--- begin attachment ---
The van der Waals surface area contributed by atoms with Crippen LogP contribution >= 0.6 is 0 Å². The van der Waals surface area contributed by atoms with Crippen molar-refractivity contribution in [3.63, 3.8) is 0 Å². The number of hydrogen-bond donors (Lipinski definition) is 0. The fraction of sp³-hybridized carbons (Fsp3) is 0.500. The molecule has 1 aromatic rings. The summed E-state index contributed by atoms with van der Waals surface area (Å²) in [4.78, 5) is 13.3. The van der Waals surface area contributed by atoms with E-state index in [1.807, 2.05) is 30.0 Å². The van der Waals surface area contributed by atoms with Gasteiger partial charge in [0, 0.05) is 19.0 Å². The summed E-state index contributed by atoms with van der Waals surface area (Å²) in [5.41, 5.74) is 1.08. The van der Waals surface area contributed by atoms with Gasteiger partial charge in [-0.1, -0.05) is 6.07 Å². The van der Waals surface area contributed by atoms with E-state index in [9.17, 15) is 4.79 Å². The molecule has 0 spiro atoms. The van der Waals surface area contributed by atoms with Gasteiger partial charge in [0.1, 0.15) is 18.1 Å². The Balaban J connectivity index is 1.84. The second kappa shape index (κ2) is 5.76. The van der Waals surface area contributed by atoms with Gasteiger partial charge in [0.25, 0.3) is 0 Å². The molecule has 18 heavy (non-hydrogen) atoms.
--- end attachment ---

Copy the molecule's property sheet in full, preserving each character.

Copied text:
The van der Waals surface area contributed by atoms with Crippen LogP contribution >= 0.6 is 0 Å². The van der Waals surface area contributed by atoms with Crippen molar-refractivity contribution in [3.63, 3.8) is 0 Å². The number of hydrogen-bond donors (Lipinski definition) is 0. The fraction of sp³-hybridized carbons (Fsp3) is 0.500. The molecule has 1 aromatic rings. The summed E-state index contributed by atoms with van der Waals surface area (Å²) in [4.78, 5) is 13.3. The van der Waals surface area contributed by atoms with E-state index in [1.807, 2.05) is 30.0 Å². The van der Waals surface area contributed by atoms with Gasteiger partial charge in [0, 0.05) is 19.0 Å². The summed E-state index contributed by atoms with van der Waals surface area (Å²) in [5.41, 5.74) is 1.08. The van der Waals surface area contributed by atoms with Gasteiger partial charge in [-0.1, -0.05) is 6.07 Å². The van der Waals surface area contributed by atoms with E-state index in [9.17, 15) is 4.79 Å². The molecule has 0 spiro atoms. The van der Waals surface area contributed by atoms with Gasteiger partial charge in [0.1, 0.15) is 18.1 Å². The Balaban J connectivity index is 1.84. The second kappa shape index (κ2) is 5.76. The van der Waals surface area contributed by atoms with Gasteiger partial charge in [0.25, 0.3) is 0 Å². The molecule has 18 heavy (non-hydrogen) atoms.